View a video of the project here
- Gopinath, D., and Weinberg, G. “A generative physical model approach for enhancing the stroke palette for robotic drummers,” Robotics and Autonomous Systems, Vol. 86, pp. 207–21. 2016.
- Bretan, M., Gopintah, D., Mullins, P., and Weinberg, G. “A Robotic Prosthesis for an Amputee Drummer,” Preprint; Arxiv (co.RO/1612.04391), 2016.
- Tech Crunch. Play That Funky Music, Cyborg. March 5, 2014.
- NBC News. Robotic Drumming Prosthesis Gives Musician an Extra Hand. March 5, 2014.
- The New York Times. An Environmental Film Festival and High-Tech Music. Feb 24, 2014.
Robotic Drumming Third Arm
The Robotic Drumming Third Arm project explores how a shared control paradigm between a human drummer and wearable robotic third arm can influence and potentially enhance performance. A wearable system allows us to examine interaction beyond the visual and auditory that is explored in non-wearable robotic systems such as Shimon or systems that attach actuators directly to the drums. Here, we extend the interaction to the physical and garner the communicative functions that are inherently available as a result of the constant physical connection between human and robot. The primary research challenges addressed focused on design and usability. This included developing a prototype that allows for comfort and robust functionality and designing functions that increase the autonomy of the robot and decrease cognitive load for the human.
View a video of the project here
- Khodambashi R., Weinberg, G., Singhose. W., Rishmawi S., Murali V., Kim E. (2016) “User Oriented Assessment of Vibration Suppression by Command Shaping in a Wearable Robotic Arm,” IEEE-RAS International Conference on Humanoid Robots, Cancun, Mexico.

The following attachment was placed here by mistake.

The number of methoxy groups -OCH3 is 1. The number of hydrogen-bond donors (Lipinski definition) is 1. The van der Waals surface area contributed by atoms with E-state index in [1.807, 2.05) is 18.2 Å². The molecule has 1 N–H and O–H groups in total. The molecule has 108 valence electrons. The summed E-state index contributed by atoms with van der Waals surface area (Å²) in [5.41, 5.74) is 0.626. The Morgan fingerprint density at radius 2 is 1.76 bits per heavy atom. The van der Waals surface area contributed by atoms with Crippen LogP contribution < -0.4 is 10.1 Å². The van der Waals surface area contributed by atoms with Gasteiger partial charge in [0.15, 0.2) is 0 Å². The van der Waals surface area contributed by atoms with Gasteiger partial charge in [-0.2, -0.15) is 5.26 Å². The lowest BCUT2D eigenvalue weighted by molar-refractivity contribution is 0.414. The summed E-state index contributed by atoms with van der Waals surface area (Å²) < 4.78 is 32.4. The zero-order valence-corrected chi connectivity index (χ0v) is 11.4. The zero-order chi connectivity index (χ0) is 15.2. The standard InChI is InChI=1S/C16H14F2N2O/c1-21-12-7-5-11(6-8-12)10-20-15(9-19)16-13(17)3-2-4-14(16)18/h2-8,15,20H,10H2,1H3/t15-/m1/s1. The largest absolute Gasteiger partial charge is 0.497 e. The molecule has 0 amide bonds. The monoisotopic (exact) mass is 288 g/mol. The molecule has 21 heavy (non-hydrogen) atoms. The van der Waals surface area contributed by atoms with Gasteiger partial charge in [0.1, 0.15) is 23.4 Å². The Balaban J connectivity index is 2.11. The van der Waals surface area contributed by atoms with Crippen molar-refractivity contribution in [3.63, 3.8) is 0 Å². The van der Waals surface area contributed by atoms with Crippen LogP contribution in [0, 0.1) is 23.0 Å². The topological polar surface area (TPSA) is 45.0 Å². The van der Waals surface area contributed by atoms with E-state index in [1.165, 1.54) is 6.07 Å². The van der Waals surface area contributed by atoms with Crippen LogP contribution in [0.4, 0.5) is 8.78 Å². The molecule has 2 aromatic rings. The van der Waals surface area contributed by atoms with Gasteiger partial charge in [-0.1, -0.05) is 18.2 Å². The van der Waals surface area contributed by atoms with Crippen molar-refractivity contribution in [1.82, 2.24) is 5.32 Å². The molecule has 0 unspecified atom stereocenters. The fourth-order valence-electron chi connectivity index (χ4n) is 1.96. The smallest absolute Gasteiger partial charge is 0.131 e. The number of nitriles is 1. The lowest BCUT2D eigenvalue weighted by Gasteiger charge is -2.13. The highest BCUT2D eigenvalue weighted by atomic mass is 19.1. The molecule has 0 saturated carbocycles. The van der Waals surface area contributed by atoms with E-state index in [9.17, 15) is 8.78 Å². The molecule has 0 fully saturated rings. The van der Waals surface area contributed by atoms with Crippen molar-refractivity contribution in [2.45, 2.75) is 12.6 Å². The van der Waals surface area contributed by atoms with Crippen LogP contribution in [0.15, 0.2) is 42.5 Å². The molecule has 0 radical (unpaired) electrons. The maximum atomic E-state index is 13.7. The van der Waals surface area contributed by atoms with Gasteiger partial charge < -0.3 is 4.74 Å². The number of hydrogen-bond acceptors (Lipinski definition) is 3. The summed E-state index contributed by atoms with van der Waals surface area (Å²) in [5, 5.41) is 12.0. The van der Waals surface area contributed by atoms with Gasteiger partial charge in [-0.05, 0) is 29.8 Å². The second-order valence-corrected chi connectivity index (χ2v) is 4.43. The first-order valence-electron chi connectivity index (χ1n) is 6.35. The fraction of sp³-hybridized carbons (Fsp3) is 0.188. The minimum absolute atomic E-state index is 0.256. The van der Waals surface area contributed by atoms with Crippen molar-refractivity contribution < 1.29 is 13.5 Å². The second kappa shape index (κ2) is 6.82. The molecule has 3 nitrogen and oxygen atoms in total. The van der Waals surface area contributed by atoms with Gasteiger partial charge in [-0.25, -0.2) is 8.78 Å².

- Washington Post. Scientists Created a Three-Armed Cyborg to Play the Drums Like No Human Can. February 18, 2016
- CNET. Robotic limb Turns Drummer Into Three-Armed Musical Cyborg. February 19, 2016
- IEEE Spectrum. Cybernetic Third Arm Makes Drummers Even More Annoying. February 18, 2016
Shimi is a smart-phone enabled robotic musical companion that can respond to and enhance your musical experiences. Developed in collaboration with Media Innovation Lab at IDC Herzliya, Shimi is controlled by an Android phone using its built-in sensing and music generation capabilities. This allows easy development of additional custom mobile apps.
The first application developed for Shimi allows the robot to listen to and analyze rhythms played by humans, and respond by choosing songs similar in beat and tempo from the phone music library. The robot then dances to the music using a set of expressive gestures that fit the desired tempo and genre. Future functionalities will include expressive search and discovery, interactive improvisation, gaming, and educational applications
View a video of the project here
- Bretan, M., Hoffman, G., Weinberg, G. “Emotionally Expressive Dynamic Physical Behaviors in Robots,” In International Journal of Human-Computer Studies. 2014.
- Bretan, M., Weinberg, G. “Chronicles of a Robotic Musical Companion,” submitted to Proceedings of the New Interfaces for Musical Expression Conference (NIME 2014), London, UK.
- Popular Science. Meet The Next Generation Of Smartphone-Based Robot Companions February 11, 2013.
- NY Times. Our Talking, Walking Objects January 26, 2013.
- TechCrunch. Georgia Tech’s Musical Robots July 31, 2012